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History of CSG

Coastal Studies for Girls is the result of a casual meeting at a friend’s house here in Maine. Pam Erickson, our Founder, and Edith Aronson, our Founding Board President, happened to sit together beside a campfire one evening and begin a conversation that would result in the reality of CSG. Pam had a broad and deep background in experiential education for girls and women, stemming from her many years in environmental and experiential centers nationwide. That night, as she described her idea, Edith offered to arrange for a travel grant so that Pam could visit several semester schools.

Pam understood that girls learn differently than boys, that they process information differently, mature earlier; that visual and verbal messages, images and influences in their lives tend to turn them away from the sciences, math, technology and engineering pursuits. Pam knew that there was a way to reach those girls. She understood that curious minds, strong characters and high aspirations were being left behind. For over ten years, Pam researched the best way to create a science and leadership school for high school girls and carefully laid the groundwork for CSG long before the school welcomed its first students.

Edith, an educator, was intrigued by Pam’s passion and vision. The combination of an immersive experience within the realm of science, coupled with a leadership curriculum that gave voice to strong young women, ignited the goal of a school unique and amazing. The two of them set out to make the vision a reality and change the model for experiential education.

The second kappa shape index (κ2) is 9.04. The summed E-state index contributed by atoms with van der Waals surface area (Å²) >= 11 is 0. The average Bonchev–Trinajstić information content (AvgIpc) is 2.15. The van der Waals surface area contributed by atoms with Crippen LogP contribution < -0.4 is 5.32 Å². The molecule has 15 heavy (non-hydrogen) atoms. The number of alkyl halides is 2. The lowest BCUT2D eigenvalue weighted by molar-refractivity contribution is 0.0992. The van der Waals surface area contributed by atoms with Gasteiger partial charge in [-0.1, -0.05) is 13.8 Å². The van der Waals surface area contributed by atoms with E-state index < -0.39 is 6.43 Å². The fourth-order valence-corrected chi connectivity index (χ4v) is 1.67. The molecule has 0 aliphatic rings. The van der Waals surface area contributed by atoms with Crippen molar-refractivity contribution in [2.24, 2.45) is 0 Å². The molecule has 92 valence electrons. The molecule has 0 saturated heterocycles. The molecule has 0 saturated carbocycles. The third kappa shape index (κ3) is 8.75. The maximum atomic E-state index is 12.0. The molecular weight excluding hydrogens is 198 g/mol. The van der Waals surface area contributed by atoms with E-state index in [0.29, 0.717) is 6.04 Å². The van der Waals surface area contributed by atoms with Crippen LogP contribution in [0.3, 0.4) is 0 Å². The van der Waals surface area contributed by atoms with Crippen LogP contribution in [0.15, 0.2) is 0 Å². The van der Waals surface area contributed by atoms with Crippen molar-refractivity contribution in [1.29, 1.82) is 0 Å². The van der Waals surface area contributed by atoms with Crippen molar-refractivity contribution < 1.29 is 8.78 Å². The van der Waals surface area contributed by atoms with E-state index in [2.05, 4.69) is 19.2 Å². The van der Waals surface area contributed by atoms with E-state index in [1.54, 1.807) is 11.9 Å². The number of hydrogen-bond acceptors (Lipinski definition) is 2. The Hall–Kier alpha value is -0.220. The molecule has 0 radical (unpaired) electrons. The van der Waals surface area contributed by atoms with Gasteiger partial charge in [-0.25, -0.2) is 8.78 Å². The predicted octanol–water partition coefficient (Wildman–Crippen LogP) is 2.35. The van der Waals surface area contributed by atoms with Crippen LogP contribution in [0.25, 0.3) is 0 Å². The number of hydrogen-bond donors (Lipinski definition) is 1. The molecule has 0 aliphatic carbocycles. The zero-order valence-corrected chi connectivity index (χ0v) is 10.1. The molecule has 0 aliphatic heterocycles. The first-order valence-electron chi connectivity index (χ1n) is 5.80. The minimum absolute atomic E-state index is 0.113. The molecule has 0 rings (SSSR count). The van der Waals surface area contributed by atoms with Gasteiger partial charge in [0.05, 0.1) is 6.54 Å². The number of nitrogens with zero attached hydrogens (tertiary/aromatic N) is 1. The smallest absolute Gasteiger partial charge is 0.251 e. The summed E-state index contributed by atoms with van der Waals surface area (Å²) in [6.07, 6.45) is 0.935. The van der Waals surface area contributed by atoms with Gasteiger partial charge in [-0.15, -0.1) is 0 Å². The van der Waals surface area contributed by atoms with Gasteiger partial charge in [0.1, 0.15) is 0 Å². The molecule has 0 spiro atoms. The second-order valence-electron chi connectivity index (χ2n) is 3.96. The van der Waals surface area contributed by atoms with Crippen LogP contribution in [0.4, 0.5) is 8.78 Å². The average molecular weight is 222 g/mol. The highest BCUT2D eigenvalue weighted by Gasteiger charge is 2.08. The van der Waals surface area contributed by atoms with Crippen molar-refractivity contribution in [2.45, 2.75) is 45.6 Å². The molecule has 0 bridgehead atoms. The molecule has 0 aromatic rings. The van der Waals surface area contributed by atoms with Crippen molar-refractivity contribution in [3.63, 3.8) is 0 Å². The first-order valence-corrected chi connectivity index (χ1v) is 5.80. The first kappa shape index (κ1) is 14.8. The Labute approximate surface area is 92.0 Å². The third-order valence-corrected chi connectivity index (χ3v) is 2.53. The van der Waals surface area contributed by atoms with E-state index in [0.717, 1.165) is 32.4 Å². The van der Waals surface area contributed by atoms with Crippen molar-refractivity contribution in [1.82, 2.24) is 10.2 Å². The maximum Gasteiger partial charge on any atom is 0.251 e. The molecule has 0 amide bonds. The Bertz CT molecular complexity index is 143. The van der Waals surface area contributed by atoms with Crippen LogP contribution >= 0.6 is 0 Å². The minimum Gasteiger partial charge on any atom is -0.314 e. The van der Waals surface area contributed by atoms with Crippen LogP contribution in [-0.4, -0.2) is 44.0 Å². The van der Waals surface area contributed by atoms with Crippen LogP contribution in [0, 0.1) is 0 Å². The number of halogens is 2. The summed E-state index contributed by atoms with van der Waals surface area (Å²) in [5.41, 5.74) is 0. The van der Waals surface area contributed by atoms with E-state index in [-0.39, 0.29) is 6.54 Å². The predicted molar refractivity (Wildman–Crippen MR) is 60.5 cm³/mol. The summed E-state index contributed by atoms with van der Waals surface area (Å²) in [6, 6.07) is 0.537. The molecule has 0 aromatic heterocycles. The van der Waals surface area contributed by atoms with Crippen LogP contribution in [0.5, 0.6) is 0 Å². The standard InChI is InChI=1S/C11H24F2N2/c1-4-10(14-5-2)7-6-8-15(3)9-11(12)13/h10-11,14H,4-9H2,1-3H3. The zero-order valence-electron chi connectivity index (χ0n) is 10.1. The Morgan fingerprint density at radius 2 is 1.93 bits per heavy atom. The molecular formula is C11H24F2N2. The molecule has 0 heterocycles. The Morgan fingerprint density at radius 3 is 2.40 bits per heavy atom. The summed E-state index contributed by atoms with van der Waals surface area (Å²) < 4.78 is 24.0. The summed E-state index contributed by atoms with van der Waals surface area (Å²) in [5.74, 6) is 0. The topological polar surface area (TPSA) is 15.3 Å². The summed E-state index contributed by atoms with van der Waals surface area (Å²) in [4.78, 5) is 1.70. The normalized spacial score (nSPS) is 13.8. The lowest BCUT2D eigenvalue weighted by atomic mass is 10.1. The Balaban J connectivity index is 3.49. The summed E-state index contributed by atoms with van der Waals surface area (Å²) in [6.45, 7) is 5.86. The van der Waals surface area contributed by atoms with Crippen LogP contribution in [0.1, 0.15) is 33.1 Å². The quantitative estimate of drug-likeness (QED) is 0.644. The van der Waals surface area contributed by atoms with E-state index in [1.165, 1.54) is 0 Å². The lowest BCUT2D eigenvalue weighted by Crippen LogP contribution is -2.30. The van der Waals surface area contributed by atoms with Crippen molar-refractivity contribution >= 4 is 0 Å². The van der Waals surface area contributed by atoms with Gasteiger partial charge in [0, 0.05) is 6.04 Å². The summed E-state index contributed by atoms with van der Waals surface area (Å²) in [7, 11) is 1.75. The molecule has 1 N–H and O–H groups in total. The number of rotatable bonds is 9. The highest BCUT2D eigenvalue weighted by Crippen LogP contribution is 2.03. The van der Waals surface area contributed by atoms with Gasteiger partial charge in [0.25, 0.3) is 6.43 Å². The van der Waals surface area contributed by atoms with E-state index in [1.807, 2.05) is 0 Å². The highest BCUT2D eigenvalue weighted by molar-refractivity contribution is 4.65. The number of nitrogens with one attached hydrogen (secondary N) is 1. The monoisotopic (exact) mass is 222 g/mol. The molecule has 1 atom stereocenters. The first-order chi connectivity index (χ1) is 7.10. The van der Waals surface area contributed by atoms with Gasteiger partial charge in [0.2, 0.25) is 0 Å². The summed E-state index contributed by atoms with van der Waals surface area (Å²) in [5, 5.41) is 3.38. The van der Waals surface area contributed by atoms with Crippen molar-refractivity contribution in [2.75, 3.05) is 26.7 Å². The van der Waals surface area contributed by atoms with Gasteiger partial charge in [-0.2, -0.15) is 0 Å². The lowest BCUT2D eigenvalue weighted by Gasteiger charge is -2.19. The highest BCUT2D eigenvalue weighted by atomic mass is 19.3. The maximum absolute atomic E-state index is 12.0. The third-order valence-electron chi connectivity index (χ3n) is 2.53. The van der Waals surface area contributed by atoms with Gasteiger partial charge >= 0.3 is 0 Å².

Pam’s vision as Founder and Edith’s support as President of the Board of Trustees, created Coastal Studies for Girls, the first and only science and leadership semester school for girls in the United States.

The Little Yellow Farmhouse, on the 626 acres of conservation land of Wolfe’s Neck Farm, is our original schoolhouse, dormitory, dining hall and class/lab space. On Valentine’s Day of 2010, we welcomed the Pioneer Class. Since that time, ongoing semesters of girls from nearly 100 public, 28 independent and 21 charter schools from all over the United States (and two countries) have experienced a transformational semester on the Maine coast.

Under Pam’s leadership, a thirty-five-foot diameter yurt was added to the campus to accommodate the larger groups that gathered to hear what CSG was doing, to let parents experience some of the adventures their daughters were having, and to encourage the public to hear talks from women scientists about their career paths.

In 2016, after more than 12 years of dedicated stewardship, the Board of Trustees accepted, with regret, Pam’s resignation.

Since its inception, CSG has been leading the way in experiential education, teaching girls to embrace science, learn leadership skills, encourage wellness and speak with confidence from a solid knowledge base. As a member of the National Coalition of Girls’ Schools and The Semester School Network, as well as our local and regional efforts, we have established broad community accessibility and deep relationships with organizations that share CSG’s values and mission.

Coastal Studies for Girls has brought together a committed Board of Trustees, a talented faculty and energetic residential staff, all ensuring that the girls who attend CSG receive the best education and most affirming, transformative personal experience possible.

Immersed in a powerful combination of science and leadership education, CSG inspires girls and women to create joyful lives, vibrant communities and a more connected world.